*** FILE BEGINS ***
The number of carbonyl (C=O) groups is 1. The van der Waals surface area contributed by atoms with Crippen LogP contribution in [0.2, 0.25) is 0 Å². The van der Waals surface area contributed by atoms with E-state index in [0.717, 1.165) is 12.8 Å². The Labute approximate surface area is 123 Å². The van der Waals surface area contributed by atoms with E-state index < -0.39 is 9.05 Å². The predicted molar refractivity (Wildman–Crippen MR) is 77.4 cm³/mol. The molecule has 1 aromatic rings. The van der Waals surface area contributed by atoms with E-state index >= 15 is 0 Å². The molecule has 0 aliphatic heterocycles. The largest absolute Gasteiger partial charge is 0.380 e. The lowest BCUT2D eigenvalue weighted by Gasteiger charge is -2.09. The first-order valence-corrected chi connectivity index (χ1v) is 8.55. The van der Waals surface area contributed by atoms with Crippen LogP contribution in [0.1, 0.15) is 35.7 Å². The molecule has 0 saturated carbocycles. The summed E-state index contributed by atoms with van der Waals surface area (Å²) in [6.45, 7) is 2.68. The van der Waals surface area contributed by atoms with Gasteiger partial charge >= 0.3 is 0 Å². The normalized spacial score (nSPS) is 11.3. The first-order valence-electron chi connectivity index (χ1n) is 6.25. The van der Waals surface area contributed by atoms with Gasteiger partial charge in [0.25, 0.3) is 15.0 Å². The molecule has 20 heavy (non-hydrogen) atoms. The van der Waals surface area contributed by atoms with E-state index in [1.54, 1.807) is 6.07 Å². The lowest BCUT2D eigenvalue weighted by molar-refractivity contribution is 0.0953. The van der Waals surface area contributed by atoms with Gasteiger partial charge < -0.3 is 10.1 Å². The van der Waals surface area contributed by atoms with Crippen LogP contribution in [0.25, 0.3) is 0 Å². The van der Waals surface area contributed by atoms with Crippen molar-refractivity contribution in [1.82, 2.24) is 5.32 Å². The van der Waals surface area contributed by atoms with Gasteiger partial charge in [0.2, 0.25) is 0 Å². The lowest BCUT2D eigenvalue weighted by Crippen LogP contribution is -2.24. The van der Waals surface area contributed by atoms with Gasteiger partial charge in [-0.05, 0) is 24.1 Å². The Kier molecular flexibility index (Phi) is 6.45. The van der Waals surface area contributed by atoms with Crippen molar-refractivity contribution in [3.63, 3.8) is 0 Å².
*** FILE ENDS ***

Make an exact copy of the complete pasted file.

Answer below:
The number of carbonyl (C=O) groups is 1. The van der Waals surface area contributed by atoms with Crippen LogP contribution in [0.2, 0.25) is 0 Å². The van der Waals surface area contributed by atoms with E-state index in [0.717, 1.165) is 12.8 Å². The Labute approximate surface area is 123 Å². The van der Waals surface area contributed by atoms with E-state index < -0.39 is 9.05 Å². The predicted molar refractivity (Wildman–Crippen MR) is 77.4 cm³/mol. The molecule has 1 aromatic rings. The van der Waals surface area contributed by atoms with E-state index >= 15 is 0 Å². The molecule has 0 aliphatic heterocycles. The largest absolute Gasteiger partial charge is 0.380 e. The lowest BCUT2D eigenvalue weighted by Gasteiger charge is -2.09. The first-order valence-corrected chi connectivity index (χ1v) is 8.55. The van der Waals surface area contributed by atoms with Crippen LogP contribution in [0.1, 0.15) is 35.7 Å². The molecule has 0 saturated carbocycles. The summed E-state index contributed by atoms with van der Waals surface area (Å²) in [6.45, 7) is 2.68. The van der Waals surface area contributed by atoms with Gasteiger partial charge >= 0.3 is 0 Å². The normalized spacial score (nSPS) is 11.3. The first-order valence-electron chi connectivity index (χ1n) is 6.25. The van der Waals surface area contributed by atoms with Gasteiger partial charge in [0.25, 0.3) is 15.0 Å². The molecule has 20 heavy (non-hydrogen) atoms. The van der Waals surface area contributed by atoms with E-state index in [1.54, 1.807) is 6.07 Å². The lowest BCUT2D eigenvalue weighted by molar-refractivity contribution is 0.0953. The van der Waals surface area contributed by atoms with Gasteiger partial charge < -0.3 is 10.1 Å². The van der Waals surface area contributed by atoms with Crippen LogP contribution in [0.25, 0.3) is 0 Å². The van der Waals surface area contributed by atoms with Crippen molar-refractivity contribution in [1.82, 2.24) is 5.32 Å². The van der Waals surface area contributed by atoms with Gasteiger partial charge in [0.2, 0.25) is 0 Å². The lowest BCUT2D eigenvalue weighted by Crippen LogP contribution is -2.24. The van der Waals surface area contributed by atoms with Gasteiger partial charge in [-0.05, 0) is 24.1 Å². The Kier molecular flexibility index (Phi) is 6.45. The van der Waals surface area contributed by atoms with Crippen molar-refractivity contribution in [3.63, 3.8) is 0 Å².